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If you receive a ticket or are found at fault in an accident, your car insurance rates may go up. After an accident or ticket, the cost of car insurance depends on the formula your car insurance company uses to rate you. Your rate could raise a little or a lot. Comparing car insurance quotes from several companies can help you find the best deal, even if your driving record is less than perfect.

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How Much Does Car Insurance Cost After an Accident?

Car insurance premiums go up after accidents because drivers with bad driving records are riskier to insure. Providers increase rates to protect themselves if they have to cover you if you are in another accident. According to MoneyGeek’s in-depth analysis of car insurance rates, policy costs increase by 56.8% after an accident, which amounts to an average of $783.

Premium Increases After an Accident

Average Driver

Annual Premium

Driver with an Accident

Annual Premium

Drivers with an accident pay:$783 more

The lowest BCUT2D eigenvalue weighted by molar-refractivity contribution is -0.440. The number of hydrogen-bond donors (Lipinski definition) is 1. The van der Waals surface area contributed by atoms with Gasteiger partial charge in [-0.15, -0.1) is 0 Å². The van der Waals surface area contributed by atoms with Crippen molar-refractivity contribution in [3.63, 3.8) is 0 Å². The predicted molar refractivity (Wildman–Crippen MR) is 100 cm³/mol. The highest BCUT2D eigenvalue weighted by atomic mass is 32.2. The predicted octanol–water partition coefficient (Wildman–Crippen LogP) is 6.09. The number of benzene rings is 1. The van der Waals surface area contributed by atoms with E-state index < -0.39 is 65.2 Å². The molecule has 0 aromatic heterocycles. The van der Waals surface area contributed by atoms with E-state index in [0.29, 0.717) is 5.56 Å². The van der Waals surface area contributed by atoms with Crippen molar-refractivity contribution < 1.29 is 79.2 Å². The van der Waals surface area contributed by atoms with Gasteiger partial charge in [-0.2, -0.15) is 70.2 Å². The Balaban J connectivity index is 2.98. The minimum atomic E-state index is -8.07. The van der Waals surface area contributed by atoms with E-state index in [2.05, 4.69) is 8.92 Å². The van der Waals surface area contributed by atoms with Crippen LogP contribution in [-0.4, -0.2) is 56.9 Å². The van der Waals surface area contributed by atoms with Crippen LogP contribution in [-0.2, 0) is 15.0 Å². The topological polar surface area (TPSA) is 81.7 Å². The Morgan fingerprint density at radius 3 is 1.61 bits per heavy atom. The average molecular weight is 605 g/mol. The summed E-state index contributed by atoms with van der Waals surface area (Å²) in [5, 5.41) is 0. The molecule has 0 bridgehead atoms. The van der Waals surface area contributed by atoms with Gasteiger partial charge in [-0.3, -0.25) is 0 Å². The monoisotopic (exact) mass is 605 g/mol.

This is 57% more expensive.

How Much Does Car Insurance Cost After a Ticket?

If you receive a driving citation, there’s a good chance that your car insurance rates will increase. Insurance companies view drivers who are cited for driving violations similar to how they view drivers who are at fault for an accident. Getting tickets also leads these companies to surmise that you could be riskier to insure. MoneyGeek analyzed rates for the average driver who received a ticket and found an average premium increase of $388, or 28.1%.

Premium Increase After a Ticket

Average Driver

Annual Premium

Driver With a Ticket

Annual Premium

Drivers with a ticket pay:$388 more

This is 28% more expensive.

The Best Cheap Car Insurance for a Bad Driving Record

While one ticket over many years usually won’t trigger a huge rate increase, a bad driving record will cause your insurance rates to go up and probably stay up until all tickets and accidents come off your driving record. Insurance companies do this to mitigate the risks associated with drivers who make mistakes on the road. While it’s legally required to have car insurance in most states regardless of your driving record, that doesn’t mean you have to accept a rate increase without question. You can and should compare quotes for multiple providers to find the best car insurance for your needs.